Live in fear.
Many unknowingly, stuff emotions, people or situations into compartments.
They focus on something else, whether it’s work, exercise or drinking oneself to death to keep these finely constructed walls in place.
The false sense of protection and strength of their compartments masks the weakness and true desires of a person.
Compartments affect a person emotionally, spiritually and physically.
No one is fully open as long as compartments are the daily operating system.
Joy is never fully experienced. Sorrow is consuming.
It seems safe.
A person believes they’re protected, not realizing numbness, anger or resentment are what decorates their compartments.
They live in a state of reaction about something, which hasn’t yet transpired. It creates the circumstances that a compartmentalizer most fears: LOSS.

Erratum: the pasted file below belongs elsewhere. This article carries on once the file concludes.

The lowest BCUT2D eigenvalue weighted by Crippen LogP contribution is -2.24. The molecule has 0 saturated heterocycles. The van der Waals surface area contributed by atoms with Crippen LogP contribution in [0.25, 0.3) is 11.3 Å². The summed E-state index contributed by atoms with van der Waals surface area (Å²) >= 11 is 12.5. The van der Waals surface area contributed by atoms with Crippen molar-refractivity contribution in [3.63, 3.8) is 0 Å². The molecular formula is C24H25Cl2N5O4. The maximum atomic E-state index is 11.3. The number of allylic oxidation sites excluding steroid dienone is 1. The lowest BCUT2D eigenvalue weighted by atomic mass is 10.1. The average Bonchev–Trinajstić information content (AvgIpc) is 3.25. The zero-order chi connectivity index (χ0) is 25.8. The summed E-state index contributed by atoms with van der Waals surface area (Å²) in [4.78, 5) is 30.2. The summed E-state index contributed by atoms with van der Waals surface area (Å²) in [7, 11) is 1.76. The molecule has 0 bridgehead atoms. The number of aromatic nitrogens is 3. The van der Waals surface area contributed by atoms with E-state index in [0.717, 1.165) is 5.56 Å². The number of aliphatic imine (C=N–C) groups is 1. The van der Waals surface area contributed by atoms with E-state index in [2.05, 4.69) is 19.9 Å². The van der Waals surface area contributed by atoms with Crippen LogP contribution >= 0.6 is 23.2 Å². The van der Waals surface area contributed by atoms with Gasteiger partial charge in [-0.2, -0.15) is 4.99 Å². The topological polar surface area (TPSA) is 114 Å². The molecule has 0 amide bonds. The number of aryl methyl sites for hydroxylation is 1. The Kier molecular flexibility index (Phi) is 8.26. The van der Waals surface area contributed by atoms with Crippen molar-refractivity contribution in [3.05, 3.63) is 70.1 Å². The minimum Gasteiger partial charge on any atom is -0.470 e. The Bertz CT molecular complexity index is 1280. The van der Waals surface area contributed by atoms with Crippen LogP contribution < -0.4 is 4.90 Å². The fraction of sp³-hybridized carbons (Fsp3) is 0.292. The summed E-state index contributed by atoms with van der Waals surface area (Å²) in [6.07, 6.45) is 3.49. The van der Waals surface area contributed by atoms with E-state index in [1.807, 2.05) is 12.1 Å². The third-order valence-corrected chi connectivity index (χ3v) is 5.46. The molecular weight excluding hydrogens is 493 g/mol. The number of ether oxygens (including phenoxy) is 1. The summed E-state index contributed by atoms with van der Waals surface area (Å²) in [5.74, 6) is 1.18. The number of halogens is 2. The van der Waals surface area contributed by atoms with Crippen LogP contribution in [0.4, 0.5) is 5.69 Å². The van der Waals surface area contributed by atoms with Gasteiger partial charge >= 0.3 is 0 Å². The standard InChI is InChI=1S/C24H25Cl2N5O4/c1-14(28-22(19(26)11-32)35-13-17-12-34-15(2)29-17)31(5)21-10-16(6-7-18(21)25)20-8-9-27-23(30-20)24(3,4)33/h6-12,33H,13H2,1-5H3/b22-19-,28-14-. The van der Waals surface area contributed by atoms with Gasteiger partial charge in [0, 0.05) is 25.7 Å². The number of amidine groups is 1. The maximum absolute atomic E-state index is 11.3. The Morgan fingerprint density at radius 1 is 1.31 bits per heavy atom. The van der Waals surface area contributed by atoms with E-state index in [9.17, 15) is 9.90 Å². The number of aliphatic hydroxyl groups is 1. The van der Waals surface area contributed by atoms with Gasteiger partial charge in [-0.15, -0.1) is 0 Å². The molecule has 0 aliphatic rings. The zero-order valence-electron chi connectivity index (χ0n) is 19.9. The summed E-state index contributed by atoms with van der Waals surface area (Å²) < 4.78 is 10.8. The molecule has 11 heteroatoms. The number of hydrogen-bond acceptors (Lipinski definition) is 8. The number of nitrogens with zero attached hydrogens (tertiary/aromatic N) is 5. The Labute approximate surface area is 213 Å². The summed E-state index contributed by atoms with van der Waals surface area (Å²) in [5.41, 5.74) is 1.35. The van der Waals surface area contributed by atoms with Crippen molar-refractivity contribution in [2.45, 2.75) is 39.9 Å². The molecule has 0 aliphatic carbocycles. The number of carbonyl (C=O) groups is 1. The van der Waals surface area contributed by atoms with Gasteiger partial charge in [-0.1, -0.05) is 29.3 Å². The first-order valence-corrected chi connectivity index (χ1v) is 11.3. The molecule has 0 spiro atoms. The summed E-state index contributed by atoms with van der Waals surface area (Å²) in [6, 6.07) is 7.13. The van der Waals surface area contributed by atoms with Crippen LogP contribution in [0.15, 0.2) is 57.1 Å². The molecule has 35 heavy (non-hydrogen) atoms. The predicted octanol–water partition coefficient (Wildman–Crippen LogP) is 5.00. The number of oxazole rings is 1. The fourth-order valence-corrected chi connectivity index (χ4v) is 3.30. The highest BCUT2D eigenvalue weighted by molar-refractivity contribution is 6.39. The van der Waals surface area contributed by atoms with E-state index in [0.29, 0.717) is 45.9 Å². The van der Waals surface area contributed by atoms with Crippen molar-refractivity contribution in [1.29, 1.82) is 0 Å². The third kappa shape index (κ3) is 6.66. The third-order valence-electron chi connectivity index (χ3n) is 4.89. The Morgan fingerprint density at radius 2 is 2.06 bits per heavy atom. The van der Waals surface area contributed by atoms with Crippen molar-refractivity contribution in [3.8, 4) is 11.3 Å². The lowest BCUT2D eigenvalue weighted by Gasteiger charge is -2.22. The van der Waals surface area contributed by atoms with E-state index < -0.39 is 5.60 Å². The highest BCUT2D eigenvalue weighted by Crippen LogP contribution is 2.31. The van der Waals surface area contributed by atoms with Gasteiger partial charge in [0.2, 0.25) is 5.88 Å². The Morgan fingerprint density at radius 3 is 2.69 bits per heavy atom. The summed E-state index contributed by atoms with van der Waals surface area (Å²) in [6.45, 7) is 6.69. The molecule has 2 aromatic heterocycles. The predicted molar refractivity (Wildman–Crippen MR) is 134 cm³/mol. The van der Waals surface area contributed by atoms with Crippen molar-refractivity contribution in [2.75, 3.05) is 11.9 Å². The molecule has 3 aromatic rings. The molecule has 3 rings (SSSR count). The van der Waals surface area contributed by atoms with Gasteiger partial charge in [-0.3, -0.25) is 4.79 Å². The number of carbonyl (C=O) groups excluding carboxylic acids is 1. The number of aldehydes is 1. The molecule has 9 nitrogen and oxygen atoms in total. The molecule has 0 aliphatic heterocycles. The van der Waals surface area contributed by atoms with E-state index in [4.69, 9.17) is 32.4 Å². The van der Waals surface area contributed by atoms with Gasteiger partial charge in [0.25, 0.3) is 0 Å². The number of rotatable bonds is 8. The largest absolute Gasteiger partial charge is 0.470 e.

It’s the weakest state of operating in this life.
This person cannot make an authentic decision, because they strategize the conclusion.
Their decisions are unconsciously based on the question: “Will I have to deal with disappointment?” Forget that! Their defenses are READY on warp-speed.
They won’t be fooled this time! When looking at the future they’ve a false sense of control.
They may not recognize their unhappiness comes from blocking love.
There’s a man I know who allows everything to distract him, on purpose.
If he has to do something he doesn’t like, or it makes him feel vulnerable, it goes in a compartment. Then a mindless task takes over his mind.